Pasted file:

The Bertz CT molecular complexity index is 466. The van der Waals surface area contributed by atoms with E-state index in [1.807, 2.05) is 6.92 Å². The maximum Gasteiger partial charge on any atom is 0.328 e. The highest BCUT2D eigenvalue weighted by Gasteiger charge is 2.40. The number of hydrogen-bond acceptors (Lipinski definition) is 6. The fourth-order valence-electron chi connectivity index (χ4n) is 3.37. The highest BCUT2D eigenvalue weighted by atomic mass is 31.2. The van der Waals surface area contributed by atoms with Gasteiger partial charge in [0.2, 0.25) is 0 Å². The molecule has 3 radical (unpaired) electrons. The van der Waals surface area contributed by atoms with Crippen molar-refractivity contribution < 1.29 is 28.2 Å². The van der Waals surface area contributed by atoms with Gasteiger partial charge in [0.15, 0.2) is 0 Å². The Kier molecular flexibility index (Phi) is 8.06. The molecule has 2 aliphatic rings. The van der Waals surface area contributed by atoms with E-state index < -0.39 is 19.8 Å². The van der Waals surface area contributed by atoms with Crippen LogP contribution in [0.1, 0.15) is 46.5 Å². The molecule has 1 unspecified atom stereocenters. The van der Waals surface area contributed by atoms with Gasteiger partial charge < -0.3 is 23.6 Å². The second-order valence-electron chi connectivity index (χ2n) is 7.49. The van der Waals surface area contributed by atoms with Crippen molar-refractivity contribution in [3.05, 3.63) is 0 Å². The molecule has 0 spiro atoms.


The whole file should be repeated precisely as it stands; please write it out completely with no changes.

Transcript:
The Bertz CT molecular complexity index is 466. The van der Waals surface area contributed by atoms with E-state index in [1.807, 2.05) is 6.92 Å². The maximum Gasteiger partial charge on any atom is 0.328 e. The highest BCUT2D eigenvalue weighted by Gasteiger charge is 2.40. The number of hydrogen-bond acceptors (Lipinski definition) is 6. The fourth-order valence-electron chi connectivity index (χ4n) is 3.37. The highest BCUT2D eigenvalue weighted by atomic mass is 31.2. The van der Waals surface area contributed by atoms with Gasteiger partial charge in [0.2, 0.25) is 0 Å². The molecule has 3 radical (unpaired) electrons. The van der Waals surface area contributed by atoms with Crippen molar-refractivity contribution < 1.29 is 28.2 Å². The van der Waals surface area contributed by atoms with Gasteiger partial charge in [0.15, 0.2) is 0 Å². The Kier molecular flexibility index (Phi) is 8.06. The molecule has 2 aliphatic rings. The van der Waals surface area contributed by atoms with E-state index < -0.39 is 19.8 Å². The van der Waals surface area contributed by atoms with Crippen LogP contribution in [0.1, 0.15) is 46.5 Å². The molecule has 1 unspecified atom stereocenters. The van der Waals surface area contributed by atoms with Gasteiger partial charge < -0.3 is 23.6 Å². The second-order valence-electron chi connectivity index (χ2n) is 7.49. The van der Waals surface area contributed by atoms with Crippen molar-refractivity contribution in [3.05, 3.63) is 0 Å². The molecule has 0 spiro atoms.